Qatar is making unremitting efforts to diversify its economy away from the risks posed by dependence solely on the hydrocarbon sector and active non-oil sectors for achieving sustainable growth.
The economic outlook bulletin for the state of Qatar 2013-2014, issued by the Ministry of Development Planning and Statistics, showed that the rate of growth in the non-hydrocarbon economy will reach 10.3 per cent this year, up from 9.8 per cent in 2013.
It is certain that the primary engines for this growth are the heavy activity of the industry, construction and services as well as population growth, in addition to the huge fiscal spending of around USD 210 billion, projected for 2014-2021, according to the International Monetary Fund.
With this growth in key components of the non-hydrocarbon sector, its share in the GDP is expected to grow from 49.9 per cent this year to 57.2 per cent in 2016, enabling the State of Qatar to enter a new phase of economic diversification toward the goal of financing most of its general budget without relying on oil and gas revenues by the year 2020, and funding them entirely by non-hydrocarbon sources by the year 2030.
This fact takes a more realistic dimension by returning to figures recorded for the few past years, which showed that the share of non-hydrocarbon sector in real GDP of the state rose from 40.4 per cent in 2005 to 43.2 percent in 2012, according to the Ministry of Development Planning and Statistics, and then to 45.6 per cent in 2013 with expectations to reach 50.8 per cent by the end of this year.
The primary focus in this transformation is 'Qatar's National Vision 2030', whose economic axioms have been identified by three interrelated goals through which it seeks to sustain a high standard of living, expand the creative capabilities and entrepreneurship and to promote economic and financial stability.
The bulletin also showed that the most important mechanisms that have enabled the State of Qatar to activate the diversification policy is expanding the contribution of the private sector in the development process, good recruitment for oil and gas resources, spending on the development of promising economic sectors, provision of a favorable climate to attract investment, creation of free economic zones, formation of strategic partnerships with international companies, updating laws and regulations and work on the formation of an effective national cadres.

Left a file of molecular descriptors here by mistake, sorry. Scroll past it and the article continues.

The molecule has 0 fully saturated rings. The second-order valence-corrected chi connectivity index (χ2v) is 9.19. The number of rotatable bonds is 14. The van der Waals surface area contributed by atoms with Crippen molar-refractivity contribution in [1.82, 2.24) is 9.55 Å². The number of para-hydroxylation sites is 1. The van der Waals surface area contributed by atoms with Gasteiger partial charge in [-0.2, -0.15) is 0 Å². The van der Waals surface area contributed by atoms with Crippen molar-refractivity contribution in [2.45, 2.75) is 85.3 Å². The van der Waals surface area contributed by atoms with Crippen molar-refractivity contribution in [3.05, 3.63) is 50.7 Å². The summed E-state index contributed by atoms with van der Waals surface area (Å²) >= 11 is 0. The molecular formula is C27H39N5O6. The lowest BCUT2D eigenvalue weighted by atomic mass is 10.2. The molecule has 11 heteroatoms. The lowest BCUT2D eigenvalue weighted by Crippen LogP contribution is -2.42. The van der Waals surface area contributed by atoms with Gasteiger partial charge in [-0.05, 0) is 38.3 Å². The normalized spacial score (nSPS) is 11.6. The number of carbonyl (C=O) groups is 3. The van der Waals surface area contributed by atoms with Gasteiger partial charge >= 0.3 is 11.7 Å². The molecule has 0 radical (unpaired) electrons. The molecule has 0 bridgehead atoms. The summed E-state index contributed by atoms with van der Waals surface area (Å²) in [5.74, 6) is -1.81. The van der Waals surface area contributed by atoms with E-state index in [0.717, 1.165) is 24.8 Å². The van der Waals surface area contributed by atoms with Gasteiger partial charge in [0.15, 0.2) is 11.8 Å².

Moreover, other mechanisms have effectively contributed to diversify the sources of income including the sovereign fund of the State of Qatar, growing development of petrochemical projects, public and private shareholding companies, and above all, the general stable climate, thanks to the political factors, both internal and external, the economic boom experienced by the state that led to a high rate of growth.
This policy has generated positive feedbacks and imposed a new reality to reach a competitive diversified economy, as the state has invested and encouraged to increase investments in the private and foreign sectors that are not related to energy, such as financial services, health, education, sports and tourism-related activities.
And among some of the most important developments witnessed in recent years was the increase of funding and transfer of Qatar Development Bank to help develop the private sector, where the state, the sole shareholder in Qatar Development Bank in 2008, increased its capital from 200 million rials to 10 billion rials in order to promote the growth of the private sector in State in line with the 'Qatar National Vision 2030.' The Qatar Development Bank offers a wide range of services and products that vary between different financing options and advisory support and mentoring for small and medium-sized enterprises in relation to the establishment and growth and expansion of their activities, as well as export of services in order to promote exports from Qatar to international markets.
In this context (the context of supporting the private sector), the State launched Qatar SMEs apparatus, to increase the proportion of small and medium enterprises, which account for about 15 per cent of the country's economy, through the provision of grants on the basis of performance, and opportunities for companies nascent.
(One Qatari rial equals USD 0.27)